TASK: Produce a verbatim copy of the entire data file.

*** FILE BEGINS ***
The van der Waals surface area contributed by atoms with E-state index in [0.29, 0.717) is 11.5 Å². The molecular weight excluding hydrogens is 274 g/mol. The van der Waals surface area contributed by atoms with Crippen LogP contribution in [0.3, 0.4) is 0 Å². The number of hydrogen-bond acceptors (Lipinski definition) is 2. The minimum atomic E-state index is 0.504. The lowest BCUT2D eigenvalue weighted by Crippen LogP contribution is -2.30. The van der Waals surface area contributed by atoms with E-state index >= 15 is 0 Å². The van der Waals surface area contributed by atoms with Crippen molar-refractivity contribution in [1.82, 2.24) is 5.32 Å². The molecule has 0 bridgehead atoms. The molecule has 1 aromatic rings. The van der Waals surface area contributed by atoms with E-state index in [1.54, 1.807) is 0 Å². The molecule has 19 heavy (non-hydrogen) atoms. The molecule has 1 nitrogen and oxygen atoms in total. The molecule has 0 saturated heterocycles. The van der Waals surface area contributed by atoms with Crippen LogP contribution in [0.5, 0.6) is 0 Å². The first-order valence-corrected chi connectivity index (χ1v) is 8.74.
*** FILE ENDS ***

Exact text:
The van der Waals surface area contributed by atoms with E-state index in [0.29, 0.717) is 11.5 Å². The molecular weight excluding hydrogens is 274 g/mol. The van der Waals surface area contributed by atoms with Crippen LogP contribution in [0.3, 0.4) is 0 Å². The number of hydrogen-bond acceptors (Lipinski definition) is 2. The minimum atomic E-state index is 0.504. The lowest BCUT2D eigenvalue weighted by Crippen LogP contribution is -2.30. The van der Waals surface area contributed by atoms with E-state index >= 15 is 0 Å². The van der Waals surface area contributed by atoms with Crippen molar-refractivity contribution in [1.82, 2.24) is 5.32 Å². The molecule has 0 bridgehead atoms. The molecule has 1 aromatic rings. The van der Waals surface area contributed by atoms with E-state index in [1.54, 1.807) is 0 Å². The molecule has 19 heavy (non-hydrogen) atoms. The molecule has 1 nitrogen and oxygen atoms in total. The molecule has 0 saturated heterocycles. The van der Waals surface area contributed by atoms with Crippen LogP contribution in [0.5, 0.6) is 0 Å². The first-order valence-corrected chi connectivity index (χ1v) is 8.74.